Both Kaljuste’s orchestra and his instinct are good ones; the insistent suspensions of Gesualdo’s vocal writing – not so much sliding as grinding over one another – translate beautifully for strings, muted and thickly scored in close imitation of a viol consort. They offer a point of departure for the Dean, whose verbatim musical quotations of the start quickly dissolve into fragments of melody and sound, song giving way to whispers and breaths, counterpoint to a clattering Babel of unfinished musical thoughts.
Written especially for the album, Tüür’s L’ombra della croce is altogether more affirmative, borrowing its mood and opening motifs from Gesualdo’s motet ‘O crux benedicta’. Thick strings cushion Gesualdo’s sharper edges, a soft-focus approach to the past also found in Tüür’s Psalmody, an attractive, rhythmically charged neo-classical fantasy for strings and voices, but one which – at over 20 minutes – rather overstays its welcome, despite carefully shaped performances.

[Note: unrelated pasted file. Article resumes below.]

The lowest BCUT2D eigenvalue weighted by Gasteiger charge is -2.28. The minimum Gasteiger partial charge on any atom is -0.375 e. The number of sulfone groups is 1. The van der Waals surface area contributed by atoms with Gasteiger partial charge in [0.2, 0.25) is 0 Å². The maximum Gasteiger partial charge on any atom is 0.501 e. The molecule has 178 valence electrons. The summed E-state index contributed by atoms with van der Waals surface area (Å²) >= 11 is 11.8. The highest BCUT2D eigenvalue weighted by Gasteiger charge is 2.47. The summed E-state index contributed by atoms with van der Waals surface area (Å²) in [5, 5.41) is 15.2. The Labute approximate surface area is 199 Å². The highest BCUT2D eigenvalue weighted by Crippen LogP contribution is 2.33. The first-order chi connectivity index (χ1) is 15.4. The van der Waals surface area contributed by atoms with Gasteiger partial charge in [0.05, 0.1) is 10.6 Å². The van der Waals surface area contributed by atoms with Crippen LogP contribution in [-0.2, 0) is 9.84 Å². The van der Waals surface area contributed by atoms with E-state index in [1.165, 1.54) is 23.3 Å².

- From: Il Sesto Libro di Madrigali (1611)
Transcribed for string orchestra by Tõnu Kaljuste
Carlo Gesualdo da Venosa 4:33
- 02 Carlo (1997)
For choir and string orchestra.
Dedicated to Richard Tognetti and the Australian Chamber Orchestra
Brett Dean 20:37
- 03 O crux benedicta
From: Sacrarum cantionem liber primus (1603)
Arranged for string orchestra by Erkki-Sven Tüür
Carlo Gesualdo da Venosa 4:14
- 04 L’ombra della croce (2014)
For string orchestra
Dedicated to Manfred Eicher
Erkki-Sven Tüür 6:57
- 05 Psalmody (1993/2011)
For string orchestra
III. Komitas (ECM 2451).
Emmanuel Hovhannisyan: duduk, zurna, pku; Avag Margaryan: pogh, zurna; Armen Ayvazyan: kamancha; Aram Nikoghosyan: oud; Meri Vardanyan: kanon; Vladimir Papikyan: santur, voice; Davit Avagyan: tar; Mesrop Khalatyan: dap, dhol; Norayr Gapoyan: duduk, bass duduk; Eduard Harutyunyan: tmbuk, cymbal, bell, kshots, burvar
Levon Eskenian: director